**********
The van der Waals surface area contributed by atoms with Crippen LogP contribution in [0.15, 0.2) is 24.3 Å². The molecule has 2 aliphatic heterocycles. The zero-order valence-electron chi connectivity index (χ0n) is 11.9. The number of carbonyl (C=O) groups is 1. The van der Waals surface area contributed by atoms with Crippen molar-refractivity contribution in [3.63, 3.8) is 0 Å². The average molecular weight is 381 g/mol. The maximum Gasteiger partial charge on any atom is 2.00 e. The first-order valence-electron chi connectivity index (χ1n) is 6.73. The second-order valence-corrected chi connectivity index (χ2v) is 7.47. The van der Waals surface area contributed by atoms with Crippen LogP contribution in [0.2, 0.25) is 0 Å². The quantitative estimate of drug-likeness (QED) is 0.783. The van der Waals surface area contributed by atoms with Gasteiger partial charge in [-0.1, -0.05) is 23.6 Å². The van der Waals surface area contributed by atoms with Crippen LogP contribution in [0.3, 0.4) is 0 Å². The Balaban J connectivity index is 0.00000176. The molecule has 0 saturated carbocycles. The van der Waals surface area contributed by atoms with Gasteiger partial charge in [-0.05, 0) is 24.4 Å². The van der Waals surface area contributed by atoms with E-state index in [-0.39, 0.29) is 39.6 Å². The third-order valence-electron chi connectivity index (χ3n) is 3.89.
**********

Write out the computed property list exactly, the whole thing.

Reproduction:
The van der Waals surface area contributed by atoms with Crippen LogP contribution in [0.15, 0.2) is 24.3 Å². The molecule has 2 aliphatic heterocycles. The zero-order valence-electron chi connectivity index (χ0n) is 11.9. The number of carbonyl (C=O) groups is 1. The van der Waals surface area contributed by atoms with Crippen molar-refractivity contribution in [3.63, 3.8) is 0 Å². The average molecular weight is 381 g/mol. The maximum Gasteiger partial charge on any atom is 2.00 e. The first-order valence-electron chi connectivity index (χ1n) is 6.73. The second-order valence-corrected chi connectivity index (χ2v) is 7.47. The van der Waals surface area contributed by atoms with Crippen LogP contribution in [0.2, 0.25) is 0 Å². The quantitative estimate of drug-likeness (QED) is 0.783. The van der Waals surface area contributed by atoms with Gasteiger partial charge in [-0.1, -0.05) is 23.6 Å². The van der Waals surface area contributed by atoms with Crippen LogP contribution in [0.3, 0.4) is 0 Å². The Balaban J connectivity index is 0.00000176. The molecule has 0 saturated carbocycles. The van der Waals surface area contributed by atoms with Gasteiger partial charge in [-0.05, 0) is 24.4 Å². The van der Waals surface area contributed by atoms with E-state index in [-0.39, 0.29) is 39.6 Å². The third-order valence-electron chi connectivity index (χ3n) is 3.89.